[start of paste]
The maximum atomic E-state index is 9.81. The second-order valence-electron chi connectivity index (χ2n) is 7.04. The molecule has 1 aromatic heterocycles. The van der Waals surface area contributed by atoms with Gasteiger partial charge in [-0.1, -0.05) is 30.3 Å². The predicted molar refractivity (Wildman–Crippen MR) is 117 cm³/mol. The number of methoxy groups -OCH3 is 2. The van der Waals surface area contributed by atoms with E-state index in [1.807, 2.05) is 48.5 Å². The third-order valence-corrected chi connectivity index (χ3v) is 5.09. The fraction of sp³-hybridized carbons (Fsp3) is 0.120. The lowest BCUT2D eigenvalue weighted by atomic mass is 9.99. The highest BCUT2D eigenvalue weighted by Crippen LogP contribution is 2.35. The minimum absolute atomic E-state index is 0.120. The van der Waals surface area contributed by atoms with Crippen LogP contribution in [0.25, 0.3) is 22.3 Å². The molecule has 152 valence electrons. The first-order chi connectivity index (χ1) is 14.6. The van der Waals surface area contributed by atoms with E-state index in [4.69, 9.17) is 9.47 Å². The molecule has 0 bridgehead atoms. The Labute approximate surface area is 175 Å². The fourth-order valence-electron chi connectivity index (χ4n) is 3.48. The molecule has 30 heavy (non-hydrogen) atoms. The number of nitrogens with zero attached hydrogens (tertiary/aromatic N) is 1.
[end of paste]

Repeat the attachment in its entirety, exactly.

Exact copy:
The maximum atomic E-state index is 9.81. The second-order valence-electron chi connectivity index (χ2n) is 7.04. The molecule has 1 aromatic heterocycles. The van der Waals surface area contributed by atoms with Gasteiger partial charge in [-0.1, -0.05) is 30.3 Å². The predicted molar refractivity (Wildman–Crippen MR) is 117 cm³/mol. The number of methoxy groups -OCH3 is 2. The van der Waals surface area contributed by atoms with E-state index in [1.807, 2.05) is 48.5 Å². The third-order valence-corrected chi connectivity index (χ3v) is 5.09. The fraction of sp³-hybridized carbons (Fsp3) is 0.120. The lowest BCUT2D eigenvalue weighted by atomic mass is 9.99. The highest BCUT2D eigenvalue weighted by Crippen LogP contribution is 2.35. The minimum absolute atomic E-state index is 0.120. The van der Waals surface area contributed by atoms with Crippen LogP contribution in [0.25, 0.3) is 22.3 Å². The molecule has 152 valence electrons. The first-order chi connectivity index (χ1) is 14.6. The van der Waals surface area contributed by atoms with E-state index in [4.69, 9.17) is 9.47 Å². The molecule has 0 bridgehead atoms. The Labute approximate surface area is 175 Å². The fourth-order valence-electron chi connectivity index (χ4n) is 3.48. The molecule has 30 heavy (non-hydrogen) atoms. The number of nitrogens with zero attached hydrogens (tertiary/aromatic N) is 1.